IMPACT: Working together to get back to work

  • Tags: College Publication | Newsletter
Published 12/18/2019
Linda Brubaker, career transitions specialist, who runs workshops and does coaching for individuals during their job search.

Linda Brubaker, career transitions specialist, who runs workshops and does coaching for individuals during their job search.

“I didn't know ECC did this” is a common phrase heard in the Workforce Development Office. “This” refers to the free resources available to any community member who asks for job search assistance at Elgin Community College.

Résumé writing, basic computer classes, networking and personal marketing workshops, and one-on-one coaching are offered at no cost to the job seeker. Employment Transitions Coordinator Linda Brubaker believes individual coaching is the biggest key to finding success.

“My job is to identify someone's transferable skills, strengths, and interests. Then I point them in the right direction,” said Brubaker. “Sometimes, it is a new direction.”

In addition to assessing a client's current skills, Brubaker pinpoints any skill deficits that can hinder job placement. The client is connected with resources to address these gaps, which may include a course or certificate at ECC or tapping into free resources in the community or online.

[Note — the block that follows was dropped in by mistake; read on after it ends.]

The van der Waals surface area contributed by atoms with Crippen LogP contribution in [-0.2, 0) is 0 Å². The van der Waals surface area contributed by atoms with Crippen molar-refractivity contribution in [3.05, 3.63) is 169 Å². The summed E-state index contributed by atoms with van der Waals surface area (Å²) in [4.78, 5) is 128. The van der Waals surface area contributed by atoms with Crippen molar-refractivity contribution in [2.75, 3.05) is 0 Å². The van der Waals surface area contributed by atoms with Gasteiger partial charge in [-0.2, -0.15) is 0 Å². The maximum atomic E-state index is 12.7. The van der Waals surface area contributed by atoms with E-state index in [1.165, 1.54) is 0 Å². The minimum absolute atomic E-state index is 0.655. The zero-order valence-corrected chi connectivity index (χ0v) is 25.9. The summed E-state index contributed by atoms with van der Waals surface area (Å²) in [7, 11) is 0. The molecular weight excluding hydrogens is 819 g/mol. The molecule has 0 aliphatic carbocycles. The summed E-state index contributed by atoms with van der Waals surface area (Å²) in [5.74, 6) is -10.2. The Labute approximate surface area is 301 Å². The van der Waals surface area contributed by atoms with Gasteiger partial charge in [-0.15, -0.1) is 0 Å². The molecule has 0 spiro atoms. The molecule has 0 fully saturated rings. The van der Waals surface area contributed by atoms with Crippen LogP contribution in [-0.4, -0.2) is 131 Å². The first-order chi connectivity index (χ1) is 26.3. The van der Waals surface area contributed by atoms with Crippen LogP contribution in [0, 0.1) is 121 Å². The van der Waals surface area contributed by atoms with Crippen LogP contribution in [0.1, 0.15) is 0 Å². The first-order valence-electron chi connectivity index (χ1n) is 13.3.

For Donna De La Fuente, being laid off after 30 years in the telecommunications industry meant the opportunity to take her project management skills to the healthcare industry. “A job search or career change when you are middle-aged is tough,” said De La Fuente. “And the infrastructure around looking for a job is new and intimidating.”

De La Fuente received help navigating the online application process, practicing for video interviews, and framing her résumé for her new goal. Brubaker also suggested taking online classes to get familiar with medical terminology and HIPAA regulations, as well as volunteering at a hospital to gain exposure to the environment.

When Ric Hansen lost his job in marketing and communications after 25 years, he followed a friend to ECC's Workforce Development Office. Hansen was both “surprised and impressed” by the support. That the services are free was a welcome revelation.

Hansen met with Brubaker and began attending weekly lunchtime sessions with others in the same situation. Now re-employed in the marketing field, Hansen encourages other job seekers to take advantage of the workforce development program.

“I found it very helpful to meet with people in a similar position,” said Hansen. “It's the best [service] in the area. Why go it alone when you can reach out to others who can help you?”

By assisting career changers and job seekers, Elgin Community College supports the economic health of our district. In 2018, 68 people found employment with the help of workforce development, which translated to $2.4 million in annualized salaries. As of October 2019, 104 individuals found jobs, putting over $5.42 million in earnings into the community.

Anyone who is a resident of District 509 and seeking career help is welcome to visit the Workforce Development Office. To learn more about workforce development, visit or call 847-214-6901.